Temperature-dependent evolution of hydroxyl radicals from peroxymonosulfate activation over nitrogen-modified carbon nanotubes
|dc.identifier.citation||Duan, X. and Indrawirawan, S. and Kang, J. and Tian, W. and Zhang, H. and Sun, H. and Wang, S. 2018. Temperature-dependent evolution of hydroxyl radicals from peroxymonosulfate activation over nitrogen-modified carbon nanotubes. Sustainable Materials and Technologies. 18.|
© 2018 Elsevier B.V. Rational regulation of redox capacity in advanced oxidation processes (AOPs) by metal-free nanomaterials is appealing to extend the state-of-the-art carbocatalysis toward diverse applications. In this study, nitrogen-decorated single-walled carbon nanotubes (N-SWCNT) were fabricated using urea as a green precursor under thermal pyrolysis. We comprehensively investigated the peroxymonosulfate (PMS) activation at varying temperatures with/without the nanocarbon toward nitrobenzene (NB) oxidation. In the noncatalytic system, NB decomposition rate was impressively boosted with the raising reaction temperatures. More importantly, hydroxyl radicals (•OH) were unveiled to be the primary reactive oxygen species (ROS) and contributed to NB degradation under high temperatures in PMS/N-SWCNT system. The mechanism of PMS activation with/without N-SWCNT and impact of temperature were elucidated by both in situ electron paramagnetic resonance (EPR) technique and selectively radical quenching tests. Interestingly, the NB degradation kinetics witnessed a two-stage process with different activation energies in PMS only and PMS/N-SWCNT systems, suggesting that the reaction temperature may be able to tune the catalytic mechanism and generated ROS. Therefore, the nanocarbon-catalyzed and thermal-assisted metal-free AOPs can be featured with maneuverable oxidative potentials toward a wide range of redox processes.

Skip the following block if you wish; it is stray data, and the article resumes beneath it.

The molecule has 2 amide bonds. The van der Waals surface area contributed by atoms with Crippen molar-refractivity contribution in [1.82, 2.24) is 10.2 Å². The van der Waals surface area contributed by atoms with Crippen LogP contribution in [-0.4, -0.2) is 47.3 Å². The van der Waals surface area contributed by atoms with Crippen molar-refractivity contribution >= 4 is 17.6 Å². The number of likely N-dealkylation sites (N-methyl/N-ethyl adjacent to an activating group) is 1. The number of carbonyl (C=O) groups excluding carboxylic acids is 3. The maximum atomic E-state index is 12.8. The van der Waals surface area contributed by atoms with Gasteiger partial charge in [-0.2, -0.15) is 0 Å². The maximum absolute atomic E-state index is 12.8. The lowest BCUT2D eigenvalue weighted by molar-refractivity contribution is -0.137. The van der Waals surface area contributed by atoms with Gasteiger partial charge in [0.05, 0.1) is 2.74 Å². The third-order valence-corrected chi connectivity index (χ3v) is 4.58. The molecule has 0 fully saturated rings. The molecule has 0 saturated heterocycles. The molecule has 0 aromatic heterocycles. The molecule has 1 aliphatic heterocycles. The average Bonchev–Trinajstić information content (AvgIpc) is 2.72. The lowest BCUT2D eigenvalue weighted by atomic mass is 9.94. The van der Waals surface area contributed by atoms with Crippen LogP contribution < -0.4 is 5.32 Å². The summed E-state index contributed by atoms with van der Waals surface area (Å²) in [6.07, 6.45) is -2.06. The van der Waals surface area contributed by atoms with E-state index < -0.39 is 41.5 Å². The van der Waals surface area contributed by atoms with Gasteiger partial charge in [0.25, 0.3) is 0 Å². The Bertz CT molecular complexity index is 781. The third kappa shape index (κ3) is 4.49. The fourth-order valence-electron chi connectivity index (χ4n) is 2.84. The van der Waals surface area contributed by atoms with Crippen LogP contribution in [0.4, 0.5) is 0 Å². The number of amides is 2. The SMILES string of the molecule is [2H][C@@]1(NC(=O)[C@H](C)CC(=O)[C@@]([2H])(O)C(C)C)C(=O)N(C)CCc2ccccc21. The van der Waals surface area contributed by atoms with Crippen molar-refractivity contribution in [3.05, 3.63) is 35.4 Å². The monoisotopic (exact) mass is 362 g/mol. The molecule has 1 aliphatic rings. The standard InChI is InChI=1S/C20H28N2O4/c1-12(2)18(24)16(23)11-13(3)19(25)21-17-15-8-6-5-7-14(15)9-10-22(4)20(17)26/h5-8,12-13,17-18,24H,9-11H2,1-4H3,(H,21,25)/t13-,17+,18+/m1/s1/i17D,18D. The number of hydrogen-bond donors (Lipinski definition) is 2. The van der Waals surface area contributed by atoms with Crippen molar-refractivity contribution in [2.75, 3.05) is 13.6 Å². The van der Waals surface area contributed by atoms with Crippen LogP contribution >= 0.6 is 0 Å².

|dc.title||Temperature-dependent evolution of hydroxyl radicals from peroxymonosulfate activation over nitrogen-modified carbon nanotubes|
|dcterms.source.title||Sustainable Materials and Technologies|
|curtin.department||WASM: Minerals, Energy and Chemical Engineering (WASM-MECE)|
|curtin.accessStatus||Fulltext not available|
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